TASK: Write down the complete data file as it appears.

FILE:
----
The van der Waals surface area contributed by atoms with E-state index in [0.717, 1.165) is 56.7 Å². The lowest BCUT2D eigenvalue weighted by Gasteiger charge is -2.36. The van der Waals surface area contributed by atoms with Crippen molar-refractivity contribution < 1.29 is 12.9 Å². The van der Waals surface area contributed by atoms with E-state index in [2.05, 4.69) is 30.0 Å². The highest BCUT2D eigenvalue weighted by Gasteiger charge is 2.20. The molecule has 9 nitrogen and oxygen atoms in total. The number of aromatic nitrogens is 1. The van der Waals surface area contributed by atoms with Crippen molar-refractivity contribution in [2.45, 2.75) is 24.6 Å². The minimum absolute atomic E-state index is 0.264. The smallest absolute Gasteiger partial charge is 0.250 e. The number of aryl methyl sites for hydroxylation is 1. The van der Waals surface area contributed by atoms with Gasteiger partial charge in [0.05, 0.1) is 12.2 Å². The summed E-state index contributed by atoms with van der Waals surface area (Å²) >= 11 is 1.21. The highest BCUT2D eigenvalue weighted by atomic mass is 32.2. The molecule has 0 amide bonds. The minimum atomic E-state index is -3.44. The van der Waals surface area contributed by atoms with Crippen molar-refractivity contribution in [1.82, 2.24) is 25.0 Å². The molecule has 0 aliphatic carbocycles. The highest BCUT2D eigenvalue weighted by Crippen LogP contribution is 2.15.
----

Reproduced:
The van der Waals surface area contributed by atoms with E-state index in [0.717, 1.165) is 56.7 Å². The lowest BCUT2D eigenvalue weighted by Gasteiger charge is -2.36. The van der Waals surface area contributed by atoms with Crippen molar-refractivity contribution < 1.29 is 12.9 Å². The van der Waals surface area contributed by atoms with E-state index in [2.05, 4.69) is 30.0 Å². The highest BCUT2D eigenvalue weighted by Gasteiger charge is 2.20. The molecule has 9 nitrogen and oxygen atoms in total. The number of aromatic nitrogens is 1. The van der Waals surface area contributed by atoms with Crippen molar-refractivity contribution in [2.45, 2.75) is 24.6 Å². The minimum absolute atomic E-state index is 0.264. The smallest absolute Gasteiger partial charge is 0.250 e. The number of aryl methyl sites for hydroxylation is 1. The van der Waals surface area contributed by atoms with Gasteiger partial charge in [0.05, 0.1) is 12.2 Å². The summed E-state index contributed by atoms with van der Waals surface area (Å²) >= 11 is 1.21. The highest BCUT2D eigenvalue weighted by atomic mass is 32.2. The molecule has 0 amide bonds. The minimum atomic E-state index is -3.44. The van der Waals surface area contributed by atoms with Crippen molar-refractivity contribution in [1.82, 2.24) is 25.0 Å². The molecule has 0 aliphatic carbocycles. The highest BCUT2D eigenvalue weighted by Crippen LogP contribution is 2.15.